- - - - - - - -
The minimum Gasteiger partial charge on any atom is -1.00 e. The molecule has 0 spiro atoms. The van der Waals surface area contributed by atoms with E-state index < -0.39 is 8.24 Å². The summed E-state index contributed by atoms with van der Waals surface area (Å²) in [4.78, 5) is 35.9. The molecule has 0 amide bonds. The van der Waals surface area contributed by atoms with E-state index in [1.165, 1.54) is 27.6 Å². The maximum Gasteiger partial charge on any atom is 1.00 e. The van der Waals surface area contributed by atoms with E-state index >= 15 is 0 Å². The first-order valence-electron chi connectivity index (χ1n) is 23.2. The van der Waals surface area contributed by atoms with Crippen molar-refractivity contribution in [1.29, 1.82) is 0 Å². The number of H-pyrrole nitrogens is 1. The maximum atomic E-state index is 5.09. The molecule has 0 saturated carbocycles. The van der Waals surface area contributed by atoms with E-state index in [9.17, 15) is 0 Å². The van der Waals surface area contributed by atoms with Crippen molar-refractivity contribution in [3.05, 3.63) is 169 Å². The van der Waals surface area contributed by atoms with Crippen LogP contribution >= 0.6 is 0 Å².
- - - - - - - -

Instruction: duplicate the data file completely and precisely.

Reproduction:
The minimum Gasteiger partial charge on any atom is -1.00 e. The molecule has 0 spiro atoms. The van der Waals surface area contributed by atoms with E-state index < -0.39 is 8.24 Å². The summed E-state index contributed by atoms with van der Waals surface area (Å²) in [4.78, 5) is 35.9. The molecule has 0 amide bonds. The van der Waals surface area contributed by atoms with E-state index in [1.165, 1.54) is 27.6 Å². The maximum Gasteiger partial charge on any atom is 1.00 e. The van der Waals surface area contributed by atoms with E-state index >= 15 is 0 Å². The first-order valence-electron chi connectivity index (χ1n) is 23.2. The van der Waals surface area contributed by atoms with Crippen molar-refractivity contribution in [1.29, 1.82) is 0 Å². The number of H-pyrrole nitrogens is 1. The maximum atomic E-state index is 5.09. The molecule has 0 saturated carbocycles. The van der Waals surface area contributed by atoms with E-state index in [9.17, 15) is 0 Å². The van der Waals surface area contributed by atoms with Crippen molar-refractivity contribution in [3.05, 3.63) is 169 Å². The van der Waals surface area contributed by atoms with Crippen LogP contribution >= 0.6 is 0 Å².